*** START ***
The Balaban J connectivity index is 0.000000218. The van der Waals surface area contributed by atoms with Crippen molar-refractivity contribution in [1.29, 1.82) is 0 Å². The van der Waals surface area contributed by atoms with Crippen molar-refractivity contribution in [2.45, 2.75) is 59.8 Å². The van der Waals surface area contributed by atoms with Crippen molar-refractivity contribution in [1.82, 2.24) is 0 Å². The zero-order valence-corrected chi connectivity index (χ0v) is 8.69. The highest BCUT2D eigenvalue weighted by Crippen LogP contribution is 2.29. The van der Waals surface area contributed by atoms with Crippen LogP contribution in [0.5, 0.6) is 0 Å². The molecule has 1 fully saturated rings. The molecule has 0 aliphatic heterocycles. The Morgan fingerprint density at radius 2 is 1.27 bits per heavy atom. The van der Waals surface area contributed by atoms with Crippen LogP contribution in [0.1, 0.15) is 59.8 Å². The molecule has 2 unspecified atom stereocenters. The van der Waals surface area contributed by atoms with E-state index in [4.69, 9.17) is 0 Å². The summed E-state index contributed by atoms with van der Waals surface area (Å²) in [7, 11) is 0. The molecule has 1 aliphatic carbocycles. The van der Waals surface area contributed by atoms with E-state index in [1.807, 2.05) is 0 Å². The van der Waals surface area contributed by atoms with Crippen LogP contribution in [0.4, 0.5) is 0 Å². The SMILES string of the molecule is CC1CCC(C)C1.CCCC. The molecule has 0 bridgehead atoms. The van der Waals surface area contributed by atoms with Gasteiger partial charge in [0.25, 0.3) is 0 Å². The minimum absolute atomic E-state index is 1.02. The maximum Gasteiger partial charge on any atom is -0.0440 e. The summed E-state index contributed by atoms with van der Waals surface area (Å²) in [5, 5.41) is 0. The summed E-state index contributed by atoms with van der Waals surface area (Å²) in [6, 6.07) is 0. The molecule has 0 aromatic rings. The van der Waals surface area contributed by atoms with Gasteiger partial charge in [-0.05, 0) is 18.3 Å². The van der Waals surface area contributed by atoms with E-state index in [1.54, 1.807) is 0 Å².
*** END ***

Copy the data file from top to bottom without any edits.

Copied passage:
The Balaban J connectivity index is 0.000000218. The van der Waals surface area contributed by atoms with Crippen molar-refractivity contribution in [1.29, 1.82) is 0 Å². The van der Waals surface area contributed by atoms with Crippen molar-refractivity contribution in [2.45, 2.75) is 59.8 Å². The van der Waals surface area contributed by atoms with Crippen molar-refractivity contribution in [1.82, 2.24) is 0 Å². The zero-order valence-corrected chi connectivity index (χ0v) is 8.69. The highest BCUT2D eigenvalue weighted by Crippen LogP contribution is 2.29. The van der Waals surface area contributed by atoms with Crippen LogP contribution in [0.5, 0.6) is 0 Å². The molecule has 1 fully saturated rings. The molecule has 0 aliphatic heterocycles. The Morgan fingerprint density at radius 2 is 1.27 bits per heavy atom. The van der Waals surface area contributed by atoms with Crippen LogP contribution in [0.1, 0.15) is 59.8 Å². The molecule has 2 unspecified atom stereocenters. The van der Waals surface area contributed by atoms with E-state index in [4.69, 9.17) is 0 Å². The summed E-state index contributed by atoms with van der Waals surface area (Å²) in [7, 11) is 0. The molecule has 1 aliphatic carbocycles. The van der Waals surface area contributed by atoms with E-state index in [1.807, 2.05) is 0 Å². The van der Waals surface area contributed by atoms with Crippen LogP contribution in [0.4, 0.5) is 0 Å². The SMILES string of the molecule is CC1CCC(C)C1.CCCC. The molecule has 0 bridgehead atoms. The van der Waals surface area contributed by atoms with Gasteiger partial charge in [0.25, 0.3) is 0 Å². The minimum absolute atomic E-state index is 1.02. The maximum Gasteiger partial charge on any atom is -0.0440 e. The summed E-state index contributed by atoms with van der Waals surface area (Å²) in [5, 5.41) is 0. The summed E-state index contributed by atoms with van der Waals surface area (Å²) in [6, 6.07) is 0. The molecule has 0 aromatic rings. The van der Waals surface area contributed by atoms with Gasteiger partial charge in [-0.05, 0) is 18.3 Å². The van der Waals surface area contributed by atoms with E-state index in [1.54, 1.807) is 0 Å².